Recently, shareholders and court rulings have applied pressure to companies to publicly record and report their Scope 3 emissions.

Offshore venting emissions

In 2021 a Dutch court ruled that Shell had to increase its target for emissions reductions to a net reduction of 45% below 2019 levels by 2030 across the “entire energy portfolio”, and stated that those in the oil and gas sector need to take responsibility for Scope 3 emissions, especially when they account for the vast majority of their total emissions.

The UK Government Net Zero Strategy published 19th October 2021 re-stated the North Sea Transition Deal commitment to halve the oil and gas industry’s operational emissions by 2030 (based on 2018 levels). This aligns with the OGA’s updated 2021 strategy to:

“take appropriate steps to assist the Secretary of State in meeting the net zero target, including by reducing as far as reasonable in the circumstances greenhouse gas emissions from sources such as flaring and venting and power generation, and supporting carbon capture and storage projects”.

The Government’s Net Zero Strategy also introduces the concept of a new “climate change compatibility checkpoint for future licensing on the UK Continental Shelf”. This checkpoint will be designed by end 2021 following a consultation.

It is worth noting that in several situations, an oil major divesting its portfolio to reduce its own emissions often ends up with an increase in emissions from production of the same amount of oil or gas. Whilst oil majors are required to disclose their emissions, small private operators do not; when emissions are not tracked, the incentive to reduce emissions is lost.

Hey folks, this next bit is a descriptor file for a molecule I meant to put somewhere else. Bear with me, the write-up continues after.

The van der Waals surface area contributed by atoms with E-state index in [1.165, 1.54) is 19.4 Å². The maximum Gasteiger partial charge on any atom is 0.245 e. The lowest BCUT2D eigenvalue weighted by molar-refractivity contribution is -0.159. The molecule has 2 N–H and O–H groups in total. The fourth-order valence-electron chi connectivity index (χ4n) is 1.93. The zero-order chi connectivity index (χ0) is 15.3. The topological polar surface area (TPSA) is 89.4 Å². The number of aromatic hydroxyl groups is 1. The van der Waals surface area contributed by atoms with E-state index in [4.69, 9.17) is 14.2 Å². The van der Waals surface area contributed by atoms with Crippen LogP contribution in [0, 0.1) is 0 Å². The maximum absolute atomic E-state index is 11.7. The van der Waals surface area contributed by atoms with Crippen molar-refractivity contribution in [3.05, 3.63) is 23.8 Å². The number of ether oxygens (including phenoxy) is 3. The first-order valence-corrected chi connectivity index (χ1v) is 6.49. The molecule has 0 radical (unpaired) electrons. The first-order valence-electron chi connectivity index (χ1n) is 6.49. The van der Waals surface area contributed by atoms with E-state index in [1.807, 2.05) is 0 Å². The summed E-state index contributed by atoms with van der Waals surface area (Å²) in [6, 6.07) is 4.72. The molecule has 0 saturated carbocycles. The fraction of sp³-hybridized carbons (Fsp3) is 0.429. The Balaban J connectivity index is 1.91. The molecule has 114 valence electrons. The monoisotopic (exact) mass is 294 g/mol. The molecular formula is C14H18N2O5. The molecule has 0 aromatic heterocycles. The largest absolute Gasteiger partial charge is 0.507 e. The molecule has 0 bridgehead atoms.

The reporting of Scope 3 emissions

Scope 3 emissions are not easy to record as companies have far less control over these emissions than those covered in Scope 1 and 2. While some companies are trialling different technologies to try and quantify the emissions from consumer sources, issues remain due to different methodologies and recording practices across companies and industries.

While recording and reporting Scope 3 emissions can be hard enough in Europe, where clear protocols and targets are in place for monitoring emissions, it can be even harder in other regions where varying methodologies exist, and a lack of transparency and uniformity can reduce the ability to compare statistics.

In 2021 the American Petroleum Institute released guidance for reporting company emissions. However, this was focused almost solely on Scope 1 and 2 emissions with Scope 3 emissions barely mentioned.


Carbon Emission Intensity vs Absolute Carbon Emissions

Some operators have committed to reducing their carbon emission intensity by including renewables or low carbon energy into their portfolios.

Wind turbines

Exxon have claimed that focusing on carbon emission intensity allows for coal energy sources to be replaced with lower polluting gas without unfairly increasing their Scope 3 emissions. However, a reduction in carbon emission intensity doesn’t mean a reduction in absolute CO2 emissions and so there are calls for companies to declare reductions on an absolute basis rather than intensity basis.

There is no doubt that tracking and reporting Scope 3 emissions is going to be a big challenge for the Oil and Gas sector, but it is also a great opportunity for companies to show stakeholders and consumers that they are serious about reducing emissions and developing a more sustainable business.

Offshore oil rig

We would be really excited to discuss the details around Scope 1, 2 and 3 emissions recording, reporting and reduction with you. To see an example of how we work in this area, take a look at our Scope 3 Emissions Reporting Review case study.